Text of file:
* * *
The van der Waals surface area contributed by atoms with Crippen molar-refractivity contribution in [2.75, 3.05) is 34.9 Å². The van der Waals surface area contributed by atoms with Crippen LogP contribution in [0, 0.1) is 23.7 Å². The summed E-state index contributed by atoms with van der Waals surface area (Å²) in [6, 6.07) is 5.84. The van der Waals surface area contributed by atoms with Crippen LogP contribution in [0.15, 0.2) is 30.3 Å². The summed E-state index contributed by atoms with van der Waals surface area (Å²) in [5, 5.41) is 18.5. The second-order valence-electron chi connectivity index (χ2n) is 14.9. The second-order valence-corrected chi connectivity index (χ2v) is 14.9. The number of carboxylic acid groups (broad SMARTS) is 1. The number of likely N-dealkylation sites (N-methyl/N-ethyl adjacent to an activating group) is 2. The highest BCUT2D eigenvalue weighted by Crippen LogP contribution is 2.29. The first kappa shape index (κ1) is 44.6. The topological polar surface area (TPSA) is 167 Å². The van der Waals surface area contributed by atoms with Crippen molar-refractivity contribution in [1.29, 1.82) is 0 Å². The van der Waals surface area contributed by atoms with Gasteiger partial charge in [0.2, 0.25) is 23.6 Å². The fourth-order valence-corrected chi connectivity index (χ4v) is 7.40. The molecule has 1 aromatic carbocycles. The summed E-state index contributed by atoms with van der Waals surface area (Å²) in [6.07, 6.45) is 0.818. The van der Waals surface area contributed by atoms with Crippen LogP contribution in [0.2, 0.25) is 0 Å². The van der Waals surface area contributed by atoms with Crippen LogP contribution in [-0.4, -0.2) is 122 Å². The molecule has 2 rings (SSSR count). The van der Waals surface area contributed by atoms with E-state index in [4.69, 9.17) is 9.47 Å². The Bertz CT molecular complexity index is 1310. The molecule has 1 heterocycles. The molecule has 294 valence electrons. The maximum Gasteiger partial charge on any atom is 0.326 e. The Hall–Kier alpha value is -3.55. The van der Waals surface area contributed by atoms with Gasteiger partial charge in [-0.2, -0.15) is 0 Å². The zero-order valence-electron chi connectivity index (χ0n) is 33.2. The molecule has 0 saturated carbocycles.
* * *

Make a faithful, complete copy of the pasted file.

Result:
The van der Waals surface area contributed by atoms with Crippen molar-refractivity contribution in [2.75, 3.05) is 34.9 Å². The van der Waals surface area contributed by atoms with Crippen LogP contribution in [0, 0.1) is 23.7 Å². The summed E-state index contributed by atoms with van der Waals surface area (Å²) in [6, 6.07) is 5.84. The van der Waals surface area contributed by atoms with Crippen LogP contribution in [0.15, 0.2) is 30.3 Å². The summed E-state index contributed by atoms with van der Waals surface area (Å²) in [5, 5.41) is 18.5. The second-order valence-electron chi connectivity index (χ2n) is 14.9. The second-order valence-corrected chi connectivity index (χ2v) is 14.9. The number of carboxylic acid groups (broad SMARTS) is 1. The number of likely N-dealkylation sites (N-methyl/N-ethyl adjacent to an activating group) is 2. The highest BCUT2D eigenvalue weighted by Crippen LogP contribution is 2.29. The first kappa shape index (κ1) is 44.6. The topological polar surface area (TPSA) is 167 Å². The van der Waals surface area contributed by atoms with Crippen molar-refractivity contribution in [1.29, 1.82) is 0 Å². The van der Waals surface area contributed by atoms with Gasteiger partial charge in [0.2, 0.25) is 23.6 Å². The fourth-order valence-corrected chi connectivity index (χ4v) is 7.40. The molecule has 1 aromatic carbocycles. The summed E-state index contributed by atoms with van der Waals surface area (Å²) in [6.07, 6.45) is 0.818. The van der Waals surface area contributed by atoms with Crippen LogP contribution in [0.2, 0.25) is 0 Å². The van der Waals surface area contributed by atoms with Crippen LogP contribution in [-0.4, -0.2) is 122 Å². The molecule has 2 rings (SSSR count). The van der Waals surface area contributed by atoms with E-state index in [4.69, 9.17) is 9.47 Å². The Bertz CT molecular complexity index is 1310. The molecule has 1 heterocycles. The molecule has 294 valence electrons. The maximum Gasteiger partial charge on any atom is 0.326 e. The Hall–Kier alpha value is -3.55. The van der Waals surface area contributed by atoms with Gasteiger partial charge in [-0.2, -0.15) is 0 Å². The zero-order valence-electron chi connectivity index (χ0n) is 33.2. The molecule has 0 saturated carbocycles.